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dc.contributor.authorRussell, F. Leland
dc.contributor.authorSpencer, Machale N.
dc.date.accessioned2011-09-30T17:45:00Z
dc.date.available2011-09-30T17:45:00Z
dc.date.issued2010
dc.identifier.citationF. Leland Russell and Machale N. Spencer. 2010. Combined Effects of Folivory and Neighbor Plants on Cirsium altissimum (tall thistle) rosette performance. Plant Ecology, v.208, no.1: 35–46.en_US
dc.identifier.issn1573-5052
dc.identifier.urihttp://hdl.handle.net/10057/3856
dc.identifier.urihttp://dx.doi.org/10.1007/s11258-009-9684-2
dc.descriptionAuthors copy of the article. The final publication is available at www.springerlink.com DOI: 10.1007/s11258-009-9684-2en_US
dc.description.abstractPredicting how herbivory and neighbor plant interactions combine to affect host plants is critical to explaining variation in herbivores’ impact on plant population dynamics. In a field experiment, we asked whether the combined effects of neighbor plants and folivores upon performance of tall thistle (Cirsium altissimum), a monocarpic perennial, can be predicted as the product of their individual effects (i.e. effects of neighbor plants and folivores act independently in suppressing tall thistle performance). Alternately, the combined effects of neighbor plants and folivores might be greater, indicating a synergistic interaction, or less, indicating an antagonistic interaction, than the product of their individual effects. Our experiment involved a neighbor plant clipping treatment and a folivory reduction treatment in a factorial design with manipulations applied to naturally-occurring tall thistle rosettes in restored tallgrass prairie. Clipping neighbors at the soil surface within 40 cm of tall thistle rosettes increased light availability to rosettes, rosette growth and the transition rate of 2007 rosettes to reproductive adults in 2008. Folivores’ and neighbor plants’ effects acted independently upon rosette growth. By contrast, folivory reduced the rate at which 2007 rosettes transitioned to reproductive adults in 2008 only where neighbor plants were unclipped, indicating a possible synergistic interaction of neighbor plants and folivores in suppressing tall thistle performance. Our results suggest that 1) promoting neighbor plant aboveground biomass should suppress rosette-forming weeds and 2) folivory, which reduces light acquisition by rosettes, may generate synergistic herbivory X neighbor plant interaction effects on rosettes in grasslands, where light often limits rosettes.en_US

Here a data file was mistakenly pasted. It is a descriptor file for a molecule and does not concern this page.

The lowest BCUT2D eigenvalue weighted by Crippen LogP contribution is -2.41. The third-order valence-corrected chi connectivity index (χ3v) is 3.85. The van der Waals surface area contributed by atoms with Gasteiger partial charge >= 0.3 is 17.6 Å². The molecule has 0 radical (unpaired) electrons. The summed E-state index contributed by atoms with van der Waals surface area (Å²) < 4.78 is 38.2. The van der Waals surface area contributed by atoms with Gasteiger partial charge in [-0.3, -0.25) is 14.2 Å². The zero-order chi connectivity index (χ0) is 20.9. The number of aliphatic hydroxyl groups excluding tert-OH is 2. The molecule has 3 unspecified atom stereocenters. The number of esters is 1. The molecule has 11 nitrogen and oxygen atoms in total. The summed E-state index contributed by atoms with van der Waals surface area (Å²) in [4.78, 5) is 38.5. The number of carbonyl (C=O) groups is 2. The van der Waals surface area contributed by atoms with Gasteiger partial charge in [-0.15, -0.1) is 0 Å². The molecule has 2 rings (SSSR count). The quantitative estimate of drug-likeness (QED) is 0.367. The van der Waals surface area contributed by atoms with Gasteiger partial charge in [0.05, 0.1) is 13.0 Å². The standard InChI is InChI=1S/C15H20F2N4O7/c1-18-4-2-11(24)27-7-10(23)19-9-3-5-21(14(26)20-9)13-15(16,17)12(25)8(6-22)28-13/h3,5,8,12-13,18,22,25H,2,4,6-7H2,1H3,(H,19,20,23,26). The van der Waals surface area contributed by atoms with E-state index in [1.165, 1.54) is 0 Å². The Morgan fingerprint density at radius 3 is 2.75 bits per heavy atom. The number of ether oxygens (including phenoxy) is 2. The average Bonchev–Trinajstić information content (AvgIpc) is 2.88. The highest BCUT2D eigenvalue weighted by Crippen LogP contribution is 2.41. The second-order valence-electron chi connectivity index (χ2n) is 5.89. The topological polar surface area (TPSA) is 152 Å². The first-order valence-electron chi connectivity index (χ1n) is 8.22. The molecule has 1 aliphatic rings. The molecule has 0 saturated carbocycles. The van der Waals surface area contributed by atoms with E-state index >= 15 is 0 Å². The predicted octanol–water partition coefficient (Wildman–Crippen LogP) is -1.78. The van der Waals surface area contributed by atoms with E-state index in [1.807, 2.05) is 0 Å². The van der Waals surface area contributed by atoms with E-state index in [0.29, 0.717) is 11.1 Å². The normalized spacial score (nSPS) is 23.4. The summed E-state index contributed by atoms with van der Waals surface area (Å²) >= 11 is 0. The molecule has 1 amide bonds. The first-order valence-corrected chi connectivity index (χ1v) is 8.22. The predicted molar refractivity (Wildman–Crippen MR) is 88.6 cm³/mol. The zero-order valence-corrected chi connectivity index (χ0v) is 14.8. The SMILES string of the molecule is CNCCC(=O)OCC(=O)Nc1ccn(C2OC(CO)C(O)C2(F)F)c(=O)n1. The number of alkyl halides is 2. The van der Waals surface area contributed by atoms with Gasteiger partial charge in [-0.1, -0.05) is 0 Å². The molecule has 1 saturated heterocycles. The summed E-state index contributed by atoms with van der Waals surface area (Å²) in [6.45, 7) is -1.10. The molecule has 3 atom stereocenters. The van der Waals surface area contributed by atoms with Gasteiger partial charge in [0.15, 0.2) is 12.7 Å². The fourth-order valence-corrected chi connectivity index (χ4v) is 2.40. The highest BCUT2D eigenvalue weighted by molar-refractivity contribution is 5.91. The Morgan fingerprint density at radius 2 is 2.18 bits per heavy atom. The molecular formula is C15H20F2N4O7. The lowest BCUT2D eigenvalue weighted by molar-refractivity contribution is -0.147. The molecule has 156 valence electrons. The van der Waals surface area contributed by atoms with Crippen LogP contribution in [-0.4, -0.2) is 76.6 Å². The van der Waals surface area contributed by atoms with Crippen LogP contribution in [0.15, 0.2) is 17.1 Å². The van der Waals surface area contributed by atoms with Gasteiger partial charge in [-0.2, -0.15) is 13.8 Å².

dc.language.isoen_USen_US
dc.publisherSpringer
dc.relation.ispartofseriesPlant Ecology;208
dc.subjectFolivoryen_US
dc.subjectPlant conpetitionen_US
dc.subjectGrasslandsen_US
dc.subjectCirsiumen_US
dc.subjectPlant compensatory abilityen_US
dc.titleCombined effects of folivory and neighbor plants on Cirsium altissimum (tall thistle) rosette performanceen_US
dc.typeArticleen_US
dc.description.versionPeer reviewed
dc.rights.holderCopyright by Springer Verlag, 2010


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